Tuesday, April 14, 2015

The Golem, by Gustav Meyrink

9781873982914
Dedalus, 2000
originally published as Der Golem, 1915
translated by Mike Mitchell
262 pp

paperback

"The soul is not a single unity; that is what it is destined to become, and that is what we call 'immortality.' Your soul is composed of many 'selves,' just as a colony of ants is composed of many single ants."

I read The Golem with a group, which in my opinion, is a very good way to read this novel.  I spent a full two weeks with this book, dragging in other books to use as a reference when I got stuck, in particular my old, raggy copy of  Gershom Scholem's wonderful and classic Kabbalah which came in very handy.  Kabbalah is only one element of the mystical in The Golem, though; as you start this novel you're already into Buddhism, then you get into theosophy, Hindu mysticism and whatever else Meyrink was into -- it's all here.  But the mystical has a purpose -- it is all about spiritual reintegration and self awareness,  and that is most definitely the subject of this novel. Then again, it's a novel of many possible interpretations, so mine may not match anyone else's.

I'm not going to go too much into plot here, but the story focuses on an unnamed narrator who is dreaming/hallucinating  and whose mind makes his way into the body of a gem-cutter named Athanasius Pernath. The truth is that our narrator has lost his memory and he finds himself as Pernath after putting on a hat he had found earlier at church. Pernath's name is written on the headband in gold letters -- and the careful reader will see that this is the first instance of the power of the written word in this novel,  an important theme that follows the story here.  Pernath is in his apartment when he is approached by a strange man who hands him a book that needs repairing -- as it is happens, it is called the "Book of Ibbur," and it is the "I" on the front which needs to be fixed.  Issuing forth from this book in a metaphorical way are all of the important components of Pernath's life that he must discover before the "I" can be repaired, but as things progress, he comes to understand that this is not something he can really do alone. The ghetto's archivist, Hillel, takes Pernath under his wing, and initiates him into the mysticism of Kabbalah (mixed with the other practices I've already mentioned).   The action in this book takes place in the Prague ghetto, where it is also rumored that the Golem lives in an inaccessible room with no doors; it also known that the Golem returns every thirty-three years in times of spiritual crisis. It seems that this is one of those times;  Pernath will cross paths with the Golem more than once as he attempts his spiritual journey, and along the way he will fall in love, will be tempted by forces he doesn't quite understand, and act as a friend to many in need, all the while trying to remember his past. It is also a book about memory and forgetting, and where better played out than in the streets of the Jewish Quarter of the Prague Ghetto?  To me, the Jewish Quarter itself is a repository of memory that takes shape here  in the physical form of Hillel the archivist,  in Meyrink's descriptions of the houses and the streets, and symbolically in the Golem itself.  Again, a careful reader will note the Golem as a figure in whom the city's troubled Jewish past history resides -- there are several clues within the text that this is the case.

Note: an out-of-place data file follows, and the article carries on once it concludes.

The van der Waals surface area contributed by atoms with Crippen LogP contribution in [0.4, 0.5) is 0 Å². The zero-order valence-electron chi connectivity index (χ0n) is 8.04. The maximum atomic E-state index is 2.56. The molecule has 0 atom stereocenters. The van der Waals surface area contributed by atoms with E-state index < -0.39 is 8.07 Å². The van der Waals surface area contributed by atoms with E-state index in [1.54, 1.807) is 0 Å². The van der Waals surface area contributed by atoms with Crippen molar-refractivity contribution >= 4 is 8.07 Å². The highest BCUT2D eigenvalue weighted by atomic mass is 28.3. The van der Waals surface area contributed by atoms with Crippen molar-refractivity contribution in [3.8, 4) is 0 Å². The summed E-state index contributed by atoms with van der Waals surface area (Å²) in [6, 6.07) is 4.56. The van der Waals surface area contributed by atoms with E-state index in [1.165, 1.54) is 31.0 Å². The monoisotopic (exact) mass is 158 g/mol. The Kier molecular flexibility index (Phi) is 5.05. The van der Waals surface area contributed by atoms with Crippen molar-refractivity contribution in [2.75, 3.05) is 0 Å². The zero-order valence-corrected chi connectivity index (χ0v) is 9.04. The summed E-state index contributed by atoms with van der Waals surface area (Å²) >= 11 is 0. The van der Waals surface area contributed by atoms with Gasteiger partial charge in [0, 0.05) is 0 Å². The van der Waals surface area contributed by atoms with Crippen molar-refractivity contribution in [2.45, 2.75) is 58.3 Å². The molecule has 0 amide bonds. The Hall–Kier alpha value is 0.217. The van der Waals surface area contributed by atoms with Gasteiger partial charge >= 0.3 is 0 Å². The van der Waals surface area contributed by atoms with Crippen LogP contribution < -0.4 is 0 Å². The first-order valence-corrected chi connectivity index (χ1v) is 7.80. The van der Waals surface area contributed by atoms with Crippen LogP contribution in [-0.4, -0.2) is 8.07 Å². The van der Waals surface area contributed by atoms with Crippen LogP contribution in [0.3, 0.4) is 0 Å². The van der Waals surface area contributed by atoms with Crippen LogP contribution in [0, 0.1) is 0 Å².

I could go on and on and on about this novel, because frankly, I absolutely loved it, but it really is one that needs to be read and understood on an individual basis.  After I read the book and let things gel in my own head, I looked at several reviews of this novel where the reader had his or her own take on things; rarely did any two agree.  But I do think that it's interesting that Meyrink wrote a book about a man who, because of the influence of outside forces beyond his control, was separated from parts of his memory -- which seems to reflect the story of the upheavals in the Jewish quarter of the Prague Ghetto, and indeed reflects some of the  modernist concerns of the time.  Another thing -- Meyrink may come across as a bit of a woo-woo writer to some people with his intense focus on mysticism here, but considering the fact that psychoanalysis was just barely getting started at this time, it's interesting that Meyrink's focus here is on the importance of connecting with one's self/soul/identity to achieve one's own "salvation" so to speak. There's so much more I could say but well, time and all that.

The Golem is a lovely book, and I'm so very happy to have read it.  I can't think of enough superlatives to describe this book, but  Meyrink's writing here is absolutely beautiful, and this book has led me to others he's written that I plan to read in the very near future.  One thing, though...if you're getting into this novel thinking it's going to be about a monster, or that it's a horror novel, forget it. That's just not the case here.  It's a story about identity in crisis, much more than anything else.

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